The opinion of the court was delivered by: Justice Steigmann
Appeal from Circuit Court of Jersey County No. 98L19 Honorable Thomas G. Russell, Judge Presiding.
In September 1998, plaintiffs, Roger and Jean Lott, sued defendants Wayne and Bonnie Seehausen and the estate of their son, William Seehausen, an unemancipated minor, for damages resulting from an automobile collision. The Lotts alleged that William's negligence caused the collision. In counts IV, V, and VI of their complaint, the Lotts further alleged that Wayne and Bonnie's negligent supervision of William was a proximate cause of their injuries. The trial court struck those allegations and dismissed the Lotts' common-law claims against Wayne and Bonnie, pursuant to section 2-615 of the Code of Civil Procedure (Code) (735 ILCS 5/2-615 (West 1998)). The Lotts bring this interlocutory appeal, arguing that their complaint states a cause of action against Wayne and Bonnie. We affirm.
In September 1996, William was driving eastward on Route 16 in Jersey County. At the same time, Jean Lott and her son, Kyle, were traveling west on Route 16. William's car crossed the centerline and collided head-on with the Lotts' vehicle. As a result, William died, and Jean and Kyle were injured. The Lotts allege that William was intoxicated when the accident occurred.
In September 1998, the Lotts filed a multicount complaint against William's estate, Wayne, and Bonnie. In counts IV through VI of their complaint, the Lotts alleged that (1) Wayne and Bonnie had a duty to supervise William so as to prevent him from doing harm to others, and (2) they breached that duty. Specifically, the Lotts alleged that Wayne and Bonnie knew that William had previously been at fault in an automobile accident in which he struck a Jersey County deputy sheriff, and yet they failed to take appropriate steps to prevent William from again harming others. In April 1999, they amended counts IV through VI to add that Wayne and Bonnie had the opportunity to control William by (1) taking away his car keys, (2) taking away his driving privileges, and (3) not letting him drive unless they were with him to supervise.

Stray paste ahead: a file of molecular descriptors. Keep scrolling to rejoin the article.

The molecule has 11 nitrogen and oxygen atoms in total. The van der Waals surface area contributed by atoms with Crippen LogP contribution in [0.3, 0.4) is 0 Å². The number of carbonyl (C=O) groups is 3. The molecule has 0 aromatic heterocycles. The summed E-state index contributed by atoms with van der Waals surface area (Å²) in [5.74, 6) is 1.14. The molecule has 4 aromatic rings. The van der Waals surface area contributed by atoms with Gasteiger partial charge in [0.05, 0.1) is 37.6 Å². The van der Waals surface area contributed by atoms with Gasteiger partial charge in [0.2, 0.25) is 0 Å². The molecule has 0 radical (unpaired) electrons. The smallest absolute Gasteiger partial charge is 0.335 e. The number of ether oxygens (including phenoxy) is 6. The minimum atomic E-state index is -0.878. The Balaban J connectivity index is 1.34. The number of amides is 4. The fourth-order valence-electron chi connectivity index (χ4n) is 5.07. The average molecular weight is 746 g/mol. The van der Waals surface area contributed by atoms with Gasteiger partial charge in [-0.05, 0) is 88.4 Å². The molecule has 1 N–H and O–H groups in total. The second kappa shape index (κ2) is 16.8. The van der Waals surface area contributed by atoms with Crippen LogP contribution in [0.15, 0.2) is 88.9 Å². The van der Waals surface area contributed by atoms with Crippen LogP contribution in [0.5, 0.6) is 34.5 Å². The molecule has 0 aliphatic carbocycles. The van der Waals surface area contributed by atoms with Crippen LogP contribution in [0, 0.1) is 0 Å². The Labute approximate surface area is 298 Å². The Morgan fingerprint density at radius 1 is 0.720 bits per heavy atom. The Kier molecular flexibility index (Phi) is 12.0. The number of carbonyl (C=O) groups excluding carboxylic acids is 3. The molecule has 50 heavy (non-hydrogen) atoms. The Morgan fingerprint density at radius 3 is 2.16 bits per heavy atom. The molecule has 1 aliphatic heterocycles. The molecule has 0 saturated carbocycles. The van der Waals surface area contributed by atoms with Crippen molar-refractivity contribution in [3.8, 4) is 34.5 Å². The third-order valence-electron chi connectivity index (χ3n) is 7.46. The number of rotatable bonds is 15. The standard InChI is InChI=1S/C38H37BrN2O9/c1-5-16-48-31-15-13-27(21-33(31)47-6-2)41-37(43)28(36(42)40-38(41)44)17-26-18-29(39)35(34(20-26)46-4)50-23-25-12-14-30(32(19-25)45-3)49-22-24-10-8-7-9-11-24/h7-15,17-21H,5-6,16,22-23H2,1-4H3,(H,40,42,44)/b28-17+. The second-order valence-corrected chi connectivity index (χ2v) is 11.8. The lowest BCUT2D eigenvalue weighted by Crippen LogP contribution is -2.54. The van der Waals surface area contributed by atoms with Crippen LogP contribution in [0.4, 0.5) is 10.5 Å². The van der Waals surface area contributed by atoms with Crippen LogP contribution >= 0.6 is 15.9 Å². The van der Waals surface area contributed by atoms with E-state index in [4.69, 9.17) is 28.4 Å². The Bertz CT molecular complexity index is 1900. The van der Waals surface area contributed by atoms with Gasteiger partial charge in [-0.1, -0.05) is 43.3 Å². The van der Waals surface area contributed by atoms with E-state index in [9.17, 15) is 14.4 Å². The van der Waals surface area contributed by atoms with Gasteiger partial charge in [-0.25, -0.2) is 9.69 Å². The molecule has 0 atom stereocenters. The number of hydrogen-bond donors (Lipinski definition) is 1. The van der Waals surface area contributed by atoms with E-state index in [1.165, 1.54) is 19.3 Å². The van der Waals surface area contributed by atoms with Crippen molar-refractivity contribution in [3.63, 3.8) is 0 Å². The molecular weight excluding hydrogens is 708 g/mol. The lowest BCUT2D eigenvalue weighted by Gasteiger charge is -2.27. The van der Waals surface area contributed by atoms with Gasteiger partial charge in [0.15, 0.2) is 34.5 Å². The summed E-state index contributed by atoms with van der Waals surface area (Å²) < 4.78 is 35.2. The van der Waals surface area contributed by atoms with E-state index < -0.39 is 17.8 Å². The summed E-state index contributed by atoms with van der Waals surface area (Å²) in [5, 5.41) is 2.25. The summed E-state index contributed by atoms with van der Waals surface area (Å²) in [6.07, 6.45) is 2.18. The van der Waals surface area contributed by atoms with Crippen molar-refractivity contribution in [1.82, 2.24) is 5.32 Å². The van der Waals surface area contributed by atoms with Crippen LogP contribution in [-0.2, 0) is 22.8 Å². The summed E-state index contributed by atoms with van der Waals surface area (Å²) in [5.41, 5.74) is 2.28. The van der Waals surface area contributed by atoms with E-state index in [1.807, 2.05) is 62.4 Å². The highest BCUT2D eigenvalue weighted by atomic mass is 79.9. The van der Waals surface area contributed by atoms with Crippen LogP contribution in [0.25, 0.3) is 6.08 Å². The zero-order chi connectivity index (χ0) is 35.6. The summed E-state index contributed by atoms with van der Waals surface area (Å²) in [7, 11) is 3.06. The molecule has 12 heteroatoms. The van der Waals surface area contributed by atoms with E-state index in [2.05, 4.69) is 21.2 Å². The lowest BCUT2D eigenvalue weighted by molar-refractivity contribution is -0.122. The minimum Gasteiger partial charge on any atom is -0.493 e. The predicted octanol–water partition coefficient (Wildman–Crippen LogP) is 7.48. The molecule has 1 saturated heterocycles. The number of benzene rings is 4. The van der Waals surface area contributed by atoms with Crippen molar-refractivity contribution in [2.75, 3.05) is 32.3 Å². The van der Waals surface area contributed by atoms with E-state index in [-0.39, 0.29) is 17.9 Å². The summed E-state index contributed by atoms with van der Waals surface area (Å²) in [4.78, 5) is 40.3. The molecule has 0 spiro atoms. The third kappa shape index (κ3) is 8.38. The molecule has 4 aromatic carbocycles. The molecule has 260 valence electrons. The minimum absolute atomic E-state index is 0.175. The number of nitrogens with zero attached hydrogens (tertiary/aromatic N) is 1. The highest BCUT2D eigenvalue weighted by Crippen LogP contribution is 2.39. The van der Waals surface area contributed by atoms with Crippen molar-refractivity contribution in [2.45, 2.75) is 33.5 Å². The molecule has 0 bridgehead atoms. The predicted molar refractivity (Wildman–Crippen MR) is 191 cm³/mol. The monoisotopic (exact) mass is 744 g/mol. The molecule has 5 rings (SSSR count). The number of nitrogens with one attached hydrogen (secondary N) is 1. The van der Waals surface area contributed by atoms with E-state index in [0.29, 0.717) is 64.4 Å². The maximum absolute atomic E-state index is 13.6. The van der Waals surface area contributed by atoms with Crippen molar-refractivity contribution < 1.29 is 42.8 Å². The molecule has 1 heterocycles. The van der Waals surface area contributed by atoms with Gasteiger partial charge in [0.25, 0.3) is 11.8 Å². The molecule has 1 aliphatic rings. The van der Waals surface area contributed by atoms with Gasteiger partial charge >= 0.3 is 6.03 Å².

In May 1999, Wayne and Bonnie filed a motion to dismiss counts IV through VI pursuant to section 2-615 of the Code. In that motion, Wayne and Bonnie admitted that William was involved in an accident in October 1995 in which he struck a Jersey County sheriff's car.
In July 1999, the trial court granted Wayne and Bonnie's motion and struck counts IV, V, and VI of the Lotts' complaint, thereby dismissing the Lotts' common-law claims against Wayne and Bonnie. The trial court entered a finding that no just reason existed for delaying enforcement or appeal of its order (155 Ill. 2d R. 304(a)), and this appeal followed.
In Vernon v. Schuster, 179 Ill. 2d 338, 344, 688 N.E.2d 1172, 1175 (1997), the supreme court addressed the standard of review for cases dismissed pursuant to section 2-615 of the Code and wrote the following:
"The question presented by a section 2-615 motion to dismiss is whether the allegations of the complaint, when viewed in a light most favorable to the plaintiff, are sufficient to state a cause of action upon which relief can be granted. [Citations.] A cause of action will not be dismissed on the pleadings unless it clearly appears that no set of facts can be proved which will entitle the plaintiff to recover. [Citation.]
*** Since ruling on a motion to dismiss does not require a court to weigh facts or determine credibility, we review the complaint de novo."
Parents in Illinois are not liable for the torts of their minor children merely because of the parent-child relationship. Bishop v. Morich, 250 Ill. App. 3d 366, 370, 621 N.E.2d 43, 46 (1993). Parents may be liable, however, if they failed to adequately control or supervise their children pursuant to section 316 of the Restatement (Second) of Torts (hereinafter ...